Greece to Get Twice as Much as Seen in 2021 EU Funds
Greece will get nearly twice as much funding than originally expected this year from the European Union’s Recovery and Resilience Facility, one of the country’s top economic advisers said on Tuesday.
The country will receive some 7.5 billion euros ($9.1 billion) in 2021 from the fund, set up to help offset the economic effects of the pandemic, compared with an original figure of around 4 billion euros, Alex Patelis, Prime Minister Kyriakos Mitsotakis’s chief economic adviser, said at the Athens Stock Exchange’s annual investment forum.
“We now expect some 7.5 billion euros, up from an initial 4 billion euros,” said Patelis at the event, which traditionally takes place in New York but was held virtually this year. That amount is equal to 4% of economic output, he said.
Greece, according to its plan, wants to use 31 billion euros it’s scheduled to get over the course of the program to boost economic recovery. The country lost some 25% of gross domestic product during its decade-long debt crisis and suffered a further 8.2% contraction last year due to the pandemic.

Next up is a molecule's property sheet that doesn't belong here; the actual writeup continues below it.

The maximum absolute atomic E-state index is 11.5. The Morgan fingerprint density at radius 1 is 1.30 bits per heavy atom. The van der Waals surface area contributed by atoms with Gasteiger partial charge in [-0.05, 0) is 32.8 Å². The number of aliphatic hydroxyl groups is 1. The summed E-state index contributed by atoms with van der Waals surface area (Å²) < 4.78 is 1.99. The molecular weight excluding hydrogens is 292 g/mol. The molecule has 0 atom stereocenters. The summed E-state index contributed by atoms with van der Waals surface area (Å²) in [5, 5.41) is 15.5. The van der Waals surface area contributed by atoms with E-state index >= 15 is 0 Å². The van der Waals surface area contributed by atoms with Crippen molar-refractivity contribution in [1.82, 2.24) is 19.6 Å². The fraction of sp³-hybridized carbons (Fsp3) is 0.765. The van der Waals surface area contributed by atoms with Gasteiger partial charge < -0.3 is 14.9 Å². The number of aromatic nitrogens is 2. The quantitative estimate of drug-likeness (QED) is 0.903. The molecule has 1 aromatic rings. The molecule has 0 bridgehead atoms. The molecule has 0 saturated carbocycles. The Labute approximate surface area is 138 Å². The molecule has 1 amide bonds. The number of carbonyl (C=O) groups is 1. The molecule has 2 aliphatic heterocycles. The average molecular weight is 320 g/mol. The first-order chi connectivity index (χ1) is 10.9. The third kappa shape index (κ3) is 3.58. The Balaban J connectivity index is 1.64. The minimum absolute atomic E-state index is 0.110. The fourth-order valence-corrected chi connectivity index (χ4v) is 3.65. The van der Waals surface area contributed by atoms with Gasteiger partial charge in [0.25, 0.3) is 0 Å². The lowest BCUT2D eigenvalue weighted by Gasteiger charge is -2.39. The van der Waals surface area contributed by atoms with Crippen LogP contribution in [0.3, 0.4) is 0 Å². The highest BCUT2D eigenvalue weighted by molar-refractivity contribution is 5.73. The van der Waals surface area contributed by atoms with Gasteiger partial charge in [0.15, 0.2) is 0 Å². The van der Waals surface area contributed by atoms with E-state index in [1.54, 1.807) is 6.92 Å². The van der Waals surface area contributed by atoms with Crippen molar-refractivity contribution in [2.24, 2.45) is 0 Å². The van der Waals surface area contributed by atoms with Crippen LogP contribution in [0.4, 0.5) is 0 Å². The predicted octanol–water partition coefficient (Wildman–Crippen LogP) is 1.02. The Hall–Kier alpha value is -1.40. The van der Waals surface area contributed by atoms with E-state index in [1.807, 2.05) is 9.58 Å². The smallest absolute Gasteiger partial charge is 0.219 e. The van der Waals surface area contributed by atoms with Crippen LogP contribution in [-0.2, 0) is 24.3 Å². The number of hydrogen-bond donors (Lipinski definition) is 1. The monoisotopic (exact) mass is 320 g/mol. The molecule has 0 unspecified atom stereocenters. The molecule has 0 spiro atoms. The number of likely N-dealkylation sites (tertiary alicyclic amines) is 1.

Mitsotakis’s administration forecasts that the economy will grow by 3.6% this year. Output fell 2.3% in the first quarter compared to the same period last year, which the government sees as a positive sign for the whole year.
“For 2021 as a whole, the 3% to 4% growth consensus estimate is too low and we plan to update our official forecast,” Patelis said.
Greek banks, which will have a key role in distributing the EU funds, have stepped up efforts to clean up their balance sheets and eliminate bad loans.
People are realizing that “we can put the financial crisis behind us and that we are becoming a normal country,” Patelis said.
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